PHONOPTICON: The Age of Mobile Surveillance
MUDIT MALI GANGULY
Smartphones play an intimate role in everyday life. What many users don’t know is that these devices have unparalleled access to their data. Companies like Facebook, Apple and Google commodify and share personal data with third parties. This data passes back and forth between third parties but also makes its way to governments (McMullan, 2015). The controversy that followed Edward Snowden’s revelations is an ideal segue into current problems of surveillance and privacy. Mudit’s project argues that knowledge about privacy breaches carried out by mobile applications leads to awareness about privacy. Research through design was used to create the Phonopticon, an immersive installation that gives viewers knowledge about privacy breaches. Just like Jeremy Bentham’s panopticon enables guards to observe prisoners without their knowledge (Foucault, 1979), the applications on our smartphones gather and share our data without our knowledge. This thesis contends that we’re living in a Phonopticon—the age of mobile surveillance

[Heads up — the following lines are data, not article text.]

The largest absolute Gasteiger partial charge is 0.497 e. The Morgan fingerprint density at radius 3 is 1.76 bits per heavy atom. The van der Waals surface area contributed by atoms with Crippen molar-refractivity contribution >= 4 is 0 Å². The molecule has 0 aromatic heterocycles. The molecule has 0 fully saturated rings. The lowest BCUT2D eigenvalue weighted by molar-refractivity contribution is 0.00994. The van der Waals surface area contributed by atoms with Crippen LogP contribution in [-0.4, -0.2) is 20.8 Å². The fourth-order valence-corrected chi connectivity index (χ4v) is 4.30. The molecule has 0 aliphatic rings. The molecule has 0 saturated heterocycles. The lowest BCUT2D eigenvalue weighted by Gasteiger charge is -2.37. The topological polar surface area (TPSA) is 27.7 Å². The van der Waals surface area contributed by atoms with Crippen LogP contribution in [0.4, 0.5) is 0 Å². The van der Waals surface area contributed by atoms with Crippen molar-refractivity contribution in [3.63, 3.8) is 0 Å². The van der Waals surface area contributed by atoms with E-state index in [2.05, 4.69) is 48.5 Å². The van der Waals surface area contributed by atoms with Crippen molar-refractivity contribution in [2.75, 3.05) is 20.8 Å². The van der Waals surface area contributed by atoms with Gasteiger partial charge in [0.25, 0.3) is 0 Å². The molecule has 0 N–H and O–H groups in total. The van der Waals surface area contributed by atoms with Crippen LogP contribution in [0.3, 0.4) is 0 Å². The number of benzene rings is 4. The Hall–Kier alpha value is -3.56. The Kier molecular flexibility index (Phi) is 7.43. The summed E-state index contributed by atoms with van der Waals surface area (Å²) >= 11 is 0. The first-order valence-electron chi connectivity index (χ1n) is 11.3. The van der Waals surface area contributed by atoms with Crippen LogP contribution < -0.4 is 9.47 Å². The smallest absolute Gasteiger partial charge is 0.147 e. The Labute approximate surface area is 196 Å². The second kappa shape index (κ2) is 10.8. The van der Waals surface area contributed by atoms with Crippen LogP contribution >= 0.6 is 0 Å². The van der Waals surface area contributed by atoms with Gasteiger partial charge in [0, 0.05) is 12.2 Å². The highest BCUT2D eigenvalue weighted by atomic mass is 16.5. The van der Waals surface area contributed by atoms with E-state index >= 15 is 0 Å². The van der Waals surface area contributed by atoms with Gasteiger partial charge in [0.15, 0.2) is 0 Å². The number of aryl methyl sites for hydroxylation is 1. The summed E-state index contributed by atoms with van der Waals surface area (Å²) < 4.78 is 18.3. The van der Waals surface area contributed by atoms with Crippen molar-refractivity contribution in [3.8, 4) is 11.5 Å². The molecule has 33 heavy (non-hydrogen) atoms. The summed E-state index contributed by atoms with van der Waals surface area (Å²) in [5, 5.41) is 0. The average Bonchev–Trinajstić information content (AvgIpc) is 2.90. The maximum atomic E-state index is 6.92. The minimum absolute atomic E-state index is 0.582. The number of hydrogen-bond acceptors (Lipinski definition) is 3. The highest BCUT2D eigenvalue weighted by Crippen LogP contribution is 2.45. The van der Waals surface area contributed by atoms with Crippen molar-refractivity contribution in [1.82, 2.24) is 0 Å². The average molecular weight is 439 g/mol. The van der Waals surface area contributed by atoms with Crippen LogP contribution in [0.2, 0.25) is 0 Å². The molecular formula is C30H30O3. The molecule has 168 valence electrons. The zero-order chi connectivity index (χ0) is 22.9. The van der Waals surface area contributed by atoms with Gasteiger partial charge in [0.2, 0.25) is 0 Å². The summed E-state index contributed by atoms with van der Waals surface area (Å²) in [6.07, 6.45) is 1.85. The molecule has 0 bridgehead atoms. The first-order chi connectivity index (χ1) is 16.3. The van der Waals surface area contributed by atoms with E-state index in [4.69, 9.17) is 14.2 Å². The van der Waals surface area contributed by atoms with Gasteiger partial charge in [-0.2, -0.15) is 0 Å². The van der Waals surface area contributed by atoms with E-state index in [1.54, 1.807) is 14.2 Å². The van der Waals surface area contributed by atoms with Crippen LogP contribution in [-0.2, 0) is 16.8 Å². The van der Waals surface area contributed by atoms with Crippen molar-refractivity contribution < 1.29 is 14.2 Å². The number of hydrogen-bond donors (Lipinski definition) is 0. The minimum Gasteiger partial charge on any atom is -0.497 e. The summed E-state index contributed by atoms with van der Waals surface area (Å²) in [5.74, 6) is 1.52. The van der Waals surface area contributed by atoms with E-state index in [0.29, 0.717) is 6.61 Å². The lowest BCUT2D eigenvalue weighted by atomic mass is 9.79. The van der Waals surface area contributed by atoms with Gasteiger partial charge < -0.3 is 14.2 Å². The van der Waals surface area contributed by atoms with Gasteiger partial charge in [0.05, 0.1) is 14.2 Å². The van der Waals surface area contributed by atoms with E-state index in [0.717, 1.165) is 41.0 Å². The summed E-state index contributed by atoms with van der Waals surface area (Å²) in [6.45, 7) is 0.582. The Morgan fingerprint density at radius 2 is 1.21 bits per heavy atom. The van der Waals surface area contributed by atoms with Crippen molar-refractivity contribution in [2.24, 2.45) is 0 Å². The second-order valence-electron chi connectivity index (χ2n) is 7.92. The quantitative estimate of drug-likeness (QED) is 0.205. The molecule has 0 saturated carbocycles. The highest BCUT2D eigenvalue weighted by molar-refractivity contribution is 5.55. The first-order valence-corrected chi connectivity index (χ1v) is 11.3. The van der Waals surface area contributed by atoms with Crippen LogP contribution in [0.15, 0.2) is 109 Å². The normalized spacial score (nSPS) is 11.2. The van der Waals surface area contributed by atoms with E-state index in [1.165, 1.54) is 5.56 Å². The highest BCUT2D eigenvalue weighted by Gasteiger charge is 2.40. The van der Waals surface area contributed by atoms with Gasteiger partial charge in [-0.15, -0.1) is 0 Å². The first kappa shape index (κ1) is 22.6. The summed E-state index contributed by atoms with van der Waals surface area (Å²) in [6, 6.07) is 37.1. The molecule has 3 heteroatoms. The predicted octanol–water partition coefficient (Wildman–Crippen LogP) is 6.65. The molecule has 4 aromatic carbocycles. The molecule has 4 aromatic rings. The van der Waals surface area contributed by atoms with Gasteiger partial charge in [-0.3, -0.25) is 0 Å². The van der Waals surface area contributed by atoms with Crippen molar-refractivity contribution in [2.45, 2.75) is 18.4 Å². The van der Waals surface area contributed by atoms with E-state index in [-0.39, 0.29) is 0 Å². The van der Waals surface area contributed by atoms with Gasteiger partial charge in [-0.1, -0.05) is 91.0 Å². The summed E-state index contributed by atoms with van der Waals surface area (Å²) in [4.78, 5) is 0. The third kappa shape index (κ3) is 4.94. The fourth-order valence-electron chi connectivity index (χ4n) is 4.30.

Mudit Mali Ganguly is a UX/UI designer, maker and artist. He has been designing mobile and web applications since 2014. As the recipient of the OGS graduate scholarship, his research revolves around our mobile phones and the data they give away to third parties.